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A ‘Dazed And Confused’ Lawsuit

03:01 PM Wednesday 6/30/10 | |

An American singer/songwriter is suing Led Zeppelin guitarist Jimmy Page for alleged copyright infringement, claiming to have written and recorded “Dazed And Confused” two years before it appeared on Zep’s debut album.

In court documents filed on Monday, Jake Holmes cited a 1967 copyright registration for his own “Dazed And Confused,” according to London’s Guardian newspaper which says Holmes renewed the copyright in 1995.

How close does the Zeppelin classic resemble Holmes’ tune? Although it sounds somewhat different and the lyrics are not the same, there seem to be enough similarities between the two works to make even the casual listener wonder if Jimmy Page might have heard Holmes’ song at one time.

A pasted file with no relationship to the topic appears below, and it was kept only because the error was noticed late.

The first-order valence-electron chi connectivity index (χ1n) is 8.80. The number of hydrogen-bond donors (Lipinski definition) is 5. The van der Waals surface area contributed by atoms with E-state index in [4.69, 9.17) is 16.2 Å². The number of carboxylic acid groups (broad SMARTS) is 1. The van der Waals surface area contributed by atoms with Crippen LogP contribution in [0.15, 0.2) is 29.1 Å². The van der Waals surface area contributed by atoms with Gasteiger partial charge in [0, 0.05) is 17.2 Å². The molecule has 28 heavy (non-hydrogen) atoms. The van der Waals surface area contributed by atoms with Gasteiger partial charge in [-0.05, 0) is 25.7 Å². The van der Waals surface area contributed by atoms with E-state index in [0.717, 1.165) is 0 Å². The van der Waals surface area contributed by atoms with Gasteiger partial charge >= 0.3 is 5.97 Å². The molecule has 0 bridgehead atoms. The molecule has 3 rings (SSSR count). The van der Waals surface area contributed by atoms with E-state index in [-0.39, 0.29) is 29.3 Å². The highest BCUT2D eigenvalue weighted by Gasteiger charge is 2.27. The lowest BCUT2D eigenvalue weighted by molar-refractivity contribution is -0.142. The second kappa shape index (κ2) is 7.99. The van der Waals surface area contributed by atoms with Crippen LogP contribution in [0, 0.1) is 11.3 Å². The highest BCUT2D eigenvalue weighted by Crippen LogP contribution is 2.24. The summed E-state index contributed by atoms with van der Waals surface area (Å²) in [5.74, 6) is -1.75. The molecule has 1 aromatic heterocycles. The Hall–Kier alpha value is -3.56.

Plus, there are plenty of indications that Page might have been familiar with Holmes work. In a 2001 interview posted by online magazine Perfect Sound Forever, Holmes talked about opening for The Yardbirds in 1967 when Page was a member of the famed British band, referring to the gig as “the infamous moment of my life when ‘Dazed And Confused’ fell into the loving arms and hands of Jimmy Page.”

Apparently The Yardbirds heard Holmes’ song and decided to cover it. However, The Yardbirds broke up one year later, which resulted in Page forming a new band that would eventually be called Led Zeppelin. As every Zep fan knows, “Dazed And Confused” appeared on the band’s first album.